Alex Vinokourov’s Blood
We all know the tale of Lance Armstrong, the great American cyclist who defeated cancer, won seven consecutive Tour de France titles, and attempted to hide his cheating by suing people for telling the truth. But Kazakhstan cyclist Alexander Vinokourov took his denial game to the next level when he was caught with someone else’s blood in his system via a transfusion during the 2007 Tour de France, and then claimed he had no idea how it got in there — “Must be an accident,” he explained. His entire team quit the Tour and suspended Vinokourov, who eventually went on to win gold at the 2012 Olympics before retiring.
Deflategate, or “Ballghazi” as some have begun calling it, isn’t the first or the most egregious form of cheating Bill Belichick has attempted. Back in 2007, during a season when the New England Patriots went 16-0 through the regular season and put up offensive numbers that had never been seen before (but have since been surpassed by Peyton Manning deftly taking advantage of new rules) a Patriots’s assistant was caught videotaping defensive coaching signals during a game against the Jets early in the season. Belichick apologized and said he leaned on his own “interpretation of the rule” and assumed it was legal since the tape wasn’t used during that game, but was instead meant to be studied later. NFL Commissioner Roger Goodell disagreed with said interpretation, stripped the Pats of a first round pick, and also fined Belichick $500k, the largest amount ever imposed on a coach.
Spain’s 2000 Paralympics Team
Right in the middle of baseball’s Steroid Era, when sports officials had fixed a watchful eye on athletes attempting to dope for an advantage, the Spanish Federation tried instead to sneak able-bodied athletes into the Paralympics in order to “win medals and gain more sponsorship,” according to Federation President Fernando Martin Vicente. The Sydney Paralympics was only the second time during which athletes with intellectual disabilities (having an IQ of under 70) were allowed to compete in the events, and after testing it was determined that 10 of the 12 members of Spain’s basketball team, as well as members of the swimming, track, and table tennis teams, were ineligible to participate. The whole team was disqualified and forced to return their medals, and Martin Vicente resigned in disgrace after accepting responsibility.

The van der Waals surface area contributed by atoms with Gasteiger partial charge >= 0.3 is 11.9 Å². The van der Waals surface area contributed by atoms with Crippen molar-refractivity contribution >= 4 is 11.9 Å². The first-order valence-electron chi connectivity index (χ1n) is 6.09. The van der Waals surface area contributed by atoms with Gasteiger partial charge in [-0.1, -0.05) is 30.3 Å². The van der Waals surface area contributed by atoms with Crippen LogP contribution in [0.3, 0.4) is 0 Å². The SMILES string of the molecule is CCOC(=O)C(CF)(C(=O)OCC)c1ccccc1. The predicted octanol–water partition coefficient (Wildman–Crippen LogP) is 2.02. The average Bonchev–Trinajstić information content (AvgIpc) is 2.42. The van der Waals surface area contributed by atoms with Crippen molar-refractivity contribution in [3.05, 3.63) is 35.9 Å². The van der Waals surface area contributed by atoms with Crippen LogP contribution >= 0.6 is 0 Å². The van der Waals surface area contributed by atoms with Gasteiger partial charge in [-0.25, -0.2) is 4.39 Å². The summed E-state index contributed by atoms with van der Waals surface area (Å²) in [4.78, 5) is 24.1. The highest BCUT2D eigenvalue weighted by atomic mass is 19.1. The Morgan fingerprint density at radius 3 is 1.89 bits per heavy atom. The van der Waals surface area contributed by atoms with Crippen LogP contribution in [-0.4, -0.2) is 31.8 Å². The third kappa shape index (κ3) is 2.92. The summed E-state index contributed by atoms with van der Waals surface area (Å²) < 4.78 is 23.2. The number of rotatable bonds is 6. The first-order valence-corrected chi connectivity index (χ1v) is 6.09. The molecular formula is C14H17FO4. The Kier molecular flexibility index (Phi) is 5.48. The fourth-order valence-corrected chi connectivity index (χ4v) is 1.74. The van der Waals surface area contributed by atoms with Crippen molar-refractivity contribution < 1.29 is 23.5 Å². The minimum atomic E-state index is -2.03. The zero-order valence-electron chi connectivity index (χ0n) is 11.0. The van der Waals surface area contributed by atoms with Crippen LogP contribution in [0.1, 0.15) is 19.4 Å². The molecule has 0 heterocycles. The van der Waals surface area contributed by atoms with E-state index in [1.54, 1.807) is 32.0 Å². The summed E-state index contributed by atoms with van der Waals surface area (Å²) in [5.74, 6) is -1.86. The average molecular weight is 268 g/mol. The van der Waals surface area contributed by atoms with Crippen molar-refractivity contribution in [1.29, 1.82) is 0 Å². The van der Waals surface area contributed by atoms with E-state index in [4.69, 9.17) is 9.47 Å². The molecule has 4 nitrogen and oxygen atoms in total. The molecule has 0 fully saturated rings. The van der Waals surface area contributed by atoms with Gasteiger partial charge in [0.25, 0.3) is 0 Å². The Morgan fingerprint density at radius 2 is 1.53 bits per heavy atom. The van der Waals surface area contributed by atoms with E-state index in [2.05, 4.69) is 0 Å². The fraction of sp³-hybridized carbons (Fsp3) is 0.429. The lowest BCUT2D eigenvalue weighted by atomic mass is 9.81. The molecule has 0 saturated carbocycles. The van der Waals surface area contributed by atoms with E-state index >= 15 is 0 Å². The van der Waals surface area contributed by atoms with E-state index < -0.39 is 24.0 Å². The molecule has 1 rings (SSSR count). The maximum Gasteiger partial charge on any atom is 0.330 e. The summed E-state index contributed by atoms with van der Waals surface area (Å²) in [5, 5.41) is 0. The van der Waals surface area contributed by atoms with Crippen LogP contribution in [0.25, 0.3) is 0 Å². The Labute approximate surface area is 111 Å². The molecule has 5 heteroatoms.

"Say It Ain't So, Joe"
One of the history’s most famous sports scandals surrounded the 1919 World Series, when the Chicago White Sox, the 1917 champions that were considered far and away the best team in baseball at that time, lost in an upset to the Cincinnati Reds, 5-3, in what was then a 9-game series. Eight Chicago players were eventually investigated and accused of taking money from gamblers to throw the series, since owner Charles Comiskey had a penchant for underpaying his athletes. The eight men — including Shoeless Joe Jackson, who hit .375 during the series and smashed its lone home run — were dubbed the “Black Sox” and banned from baseball forever.
Maradona’s Hand of God Goal
Diego Maradona is no doubt one of the best soccer players the world has ever seen, and in 1986 he almost single-handedly led Argentina to the World Cup. But one of his most famous goals is also one of his most dubious. Tied 0-0 in the second half of their World Cup quarterfinal match against the English, Maradona flicked a pass to his teammate who kicked it high into the air — an easy grab for the tall English goalie, except that Maradona jumped up and punched the ball into the net with his hand. “I was waiting for my teammates to embrace me, and no one came… I told them, ‘Come hug me, or the referee isn’t going to allow it.” The hand ball was missed by the referees, and is the goal is now referred to as the “Hand of God.” To be fair, Maradona followed it four minutes later with what was labeled the “Goal of the Century,” when he dribbled more than half the length of field past five opponents and then tapped it in to secure the win.